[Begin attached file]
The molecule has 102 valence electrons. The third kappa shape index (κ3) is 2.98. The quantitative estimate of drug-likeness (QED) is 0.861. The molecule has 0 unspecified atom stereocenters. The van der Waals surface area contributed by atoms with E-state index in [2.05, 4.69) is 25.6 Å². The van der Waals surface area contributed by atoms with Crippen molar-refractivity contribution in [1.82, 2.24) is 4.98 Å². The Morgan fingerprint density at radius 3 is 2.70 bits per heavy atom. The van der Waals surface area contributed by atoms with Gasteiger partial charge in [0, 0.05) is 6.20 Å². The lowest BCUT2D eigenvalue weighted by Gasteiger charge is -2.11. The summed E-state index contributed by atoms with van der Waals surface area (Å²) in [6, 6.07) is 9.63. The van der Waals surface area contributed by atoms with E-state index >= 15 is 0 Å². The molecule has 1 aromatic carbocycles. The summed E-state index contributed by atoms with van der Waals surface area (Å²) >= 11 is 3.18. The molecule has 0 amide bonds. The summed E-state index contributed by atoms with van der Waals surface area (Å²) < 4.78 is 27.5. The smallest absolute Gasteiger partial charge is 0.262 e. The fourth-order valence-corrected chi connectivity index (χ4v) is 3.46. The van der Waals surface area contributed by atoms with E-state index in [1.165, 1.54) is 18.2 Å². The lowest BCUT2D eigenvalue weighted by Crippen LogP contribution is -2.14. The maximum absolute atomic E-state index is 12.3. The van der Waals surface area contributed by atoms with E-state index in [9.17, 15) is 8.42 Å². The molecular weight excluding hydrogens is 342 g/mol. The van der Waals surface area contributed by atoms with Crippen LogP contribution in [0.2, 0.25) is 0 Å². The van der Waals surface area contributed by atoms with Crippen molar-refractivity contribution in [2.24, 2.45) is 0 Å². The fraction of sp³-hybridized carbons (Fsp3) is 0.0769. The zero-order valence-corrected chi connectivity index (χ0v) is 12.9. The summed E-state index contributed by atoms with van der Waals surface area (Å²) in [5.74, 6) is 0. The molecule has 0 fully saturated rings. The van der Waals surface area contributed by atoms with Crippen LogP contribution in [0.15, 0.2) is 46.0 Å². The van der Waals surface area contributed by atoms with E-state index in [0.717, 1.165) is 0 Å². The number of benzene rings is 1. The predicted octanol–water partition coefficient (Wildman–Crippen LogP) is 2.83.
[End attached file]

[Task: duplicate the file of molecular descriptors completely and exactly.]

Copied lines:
The molecule has 102 valence electrons. The third kappa shape index (κ3) is 2.98. The quantitative estimate of drug-likeness (QED) is 0.861. The molecule has 0 unspecified atom stereocenters. The van der Waals surface area contributed by atoms with E-state index in [2.05, 4.69) is 25.6 Å². The van der Waals surface area contributed by atoms with Crippen molar-refractivity contribution in [1.82, 2.24) is 4.98 Å². The Morgan fingerprint density at radius 3 is 2.70 bits per heavy atom. The van der Waals surface area contributed by atoms with Gasteiger partial charge in [0, 0.05) is 6.20 Å². The lowest BCUT2D eigenvalue weighted by Gasteiger charge is -2.11. The summed E-state index contributed by atoms with van der Waals surface area (Å²) in [6, 6.07) is 9.63. The van der Waals surface area contributed by atoms with E-state index >= 15 is 0 Å². The molecule has 1 aromatic carbocycles. The summed E-state index contributed by atoms with van der Waals surface area (Å²) >= 11 is 3.18. The molecule has 0 amide bonds. The summed E-state index contributed by atoms with van der Waals surface area (Å²) < 4.78 is 27.5. The smallest absolute Gasteiger partial charge is 0.262 e. The fourth-order valence-corrected chi connectivity index (χ4v) is 3.46. The van der Waals surface area contributed by atoms with E-state index in [1.165, 1.54) is 18.2 Å². The lowest BCUT2D eigenvalue weighted by Crippen LogP contribution is -2.14. The maximum absolute atomic E-state index is 12.3. The van der Waals surface area contributed by atoms with E-state index in [9.17, 15) is 8.42 Å². The molecular weight excluding hydrogens is 342 g/mol. The van der Waals surface area contributed by atoms with Crippen LogP contribution in [0.2, 0.25) is 0 Å². The van der Waals surface area contributed by atoms with Crippen molar-refractivity contribution in [2.24, 2.45) is 0 Å². The fraction of sp³-hybridized carbons (Fsp3) is 0.0769. The zero-order valence-corrected chi connectivity index (χ0v) is 12.9. The summed E-state index contributed by atoms with van der Waals surface area (Å²) in [5.74, 6) is 0. The molecule has 0 fully saturated rings. The van der Waals surface area contributed by atoms with Crippen LogP contribution in [0.15, 0.2) is 46.0 Å². The van der Waals surface area contributed by atoms with E-state index in [0.717, 1.165) is 0 Å². The number of benzene rings is 1. The predicted octanol–water partition coefficient (Wildman–Crippen LogP) is 2.83.